Winthrop police have arrested a local man on an aggravated assault charge after he allegedly attacked two people early Monday morning, a 27-year-old woman and a 2-year-old boy.

Brian Diaz, 23, is accused of breaking two of the toddler’s ribs and using a knife to slash the woman’s right thigh, according to court documents.

Police arrested Diaz after receiving a 911 call early Monday morning from an apartment at 81 Bowdoin St., they said in a news release Tuesday night.

They charged Diaz with aggravated assault involving domestic violence, a felony. He was taken to the Kennebec County jail, where he is being held in lieu of $25,000 bail. If released, he wouldn’t be allowed to contact the woman or the child.

After the altercation, the woman and boy were taken to Central Maine Medical Center in Lewiston, then to Maine Medical Center in Portland.

The toddler had two broken ribs and “many other facial injuries,” but the injuries did not appear to be life-threatening, according to a probable cause affidavit by Officer Timothy Falvey, of the Winthrop Police Department. The woman suffered cuts on her right thigh and her right hand.

On Monday, prosecutors filed a complaint charging Diaz with aggravated assault, a class B felony punishable by up to 10 years in jail and a $20,000 fine. The complaint also charges Diaz with assault on a child less than 6 years old, a less severe class C felony.

During Diaz’s initial court appearance Monday, he offered no answer to the charges, according to a clerk at the Capital Judicial Center.

The Kennebec Journal does not identify victims of domestic violence.

The medical condition of the boy and the woman was not available Wednesday afternoon. A spokesperson at Maine Medical Center said the hospital has no information about the woman and that it can’t comment on whether the boy is a patient there.

In court documents, police said Diaz and the woman had been in a domestic relationship for several months and that he was angry about an “apparent break-up.”

They had an argument Sunday, but both told police that it didn’t turn physical at that point.

At some point, Diaz left the apartment, then returned late Sunday or early Monday, according to Falvey’s affidavit. Then, around 5 a.m. Monday, he allegedly attacked the woman and the boy.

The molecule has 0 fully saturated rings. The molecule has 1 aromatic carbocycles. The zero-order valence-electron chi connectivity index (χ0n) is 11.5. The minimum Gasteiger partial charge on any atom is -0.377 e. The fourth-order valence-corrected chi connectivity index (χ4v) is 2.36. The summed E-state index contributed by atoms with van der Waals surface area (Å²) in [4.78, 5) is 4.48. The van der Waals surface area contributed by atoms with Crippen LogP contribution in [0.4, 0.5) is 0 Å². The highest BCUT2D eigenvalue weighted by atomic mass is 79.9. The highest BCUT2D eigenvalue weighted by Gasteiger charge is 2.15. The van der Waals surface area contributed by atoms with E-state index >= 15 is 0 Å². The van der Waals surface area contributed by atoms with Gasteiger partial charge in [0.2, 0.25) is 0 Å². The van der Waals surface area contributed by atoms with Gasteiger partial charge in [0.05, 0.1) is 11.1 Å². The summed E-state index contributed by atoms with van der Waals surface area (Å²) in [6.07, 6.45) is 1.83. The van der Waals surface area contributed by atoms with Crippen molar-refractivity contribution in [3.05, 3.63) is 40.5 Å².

The woman told police that he slapped her face, grabbed her around the neck and used a yellow utility knife to slash her right thigh as she struggled with him. At some point, she also suffered a cut on her right hand. After the woman went the bathroom, she could hear Diaz allegedly enter a separate bedroom and start hitting the boy, she told police.

Later, police found the knife and dried blood marks that supported the woman’s account, Falvey said.

Police initially arrested Diaz around 5:49 a.m. Monday after they received a call from the Bowdoin Street apartment that ended abruptly.

When Falvey went to the apartment, he saw no signs that anyone had been injured, and no one mentioned the alleged assaults, he said in the affidavit. But there was an outstanding warrant for Diaz’s arrest related to unpaid fines for an prior theft charge, so Falvey started taking him to jail.

While they were en route, the woman called police to report the alleged assault on the boy. When Falvey asked Diaz about the allegation, he initially admitted to having an argument with the woman but denied that an assault had taken place and started to cry, according to the affidavit.

Then, Falvey continued, “I arrived at the jail and asked him again if an assault had taken place, involving a child. He stated that he may have played a little rough, but no assault took place. He was crying and stating that it does not matter what he says, because she will claim it happened. He gave no further statement.”

When Falvey later spoke with the woman, she said that she was too scared to mention the alleged assaults when he first arrived at the apartment.

Police still are investigating the case.

Falvey also said that the state Department of Health and Human Services “is involved in this case as well” and has “been contacted by other concerned adults, prior to the incidents in this affidavit.”

A spokeswoman for the state agency said she could not confirm or deny its involvement in the case. She pointed to legislation that keep records of child protective cases confidential.

Charles Eichacker — 621-5642

[email protected]

Twitter: @ceichacker

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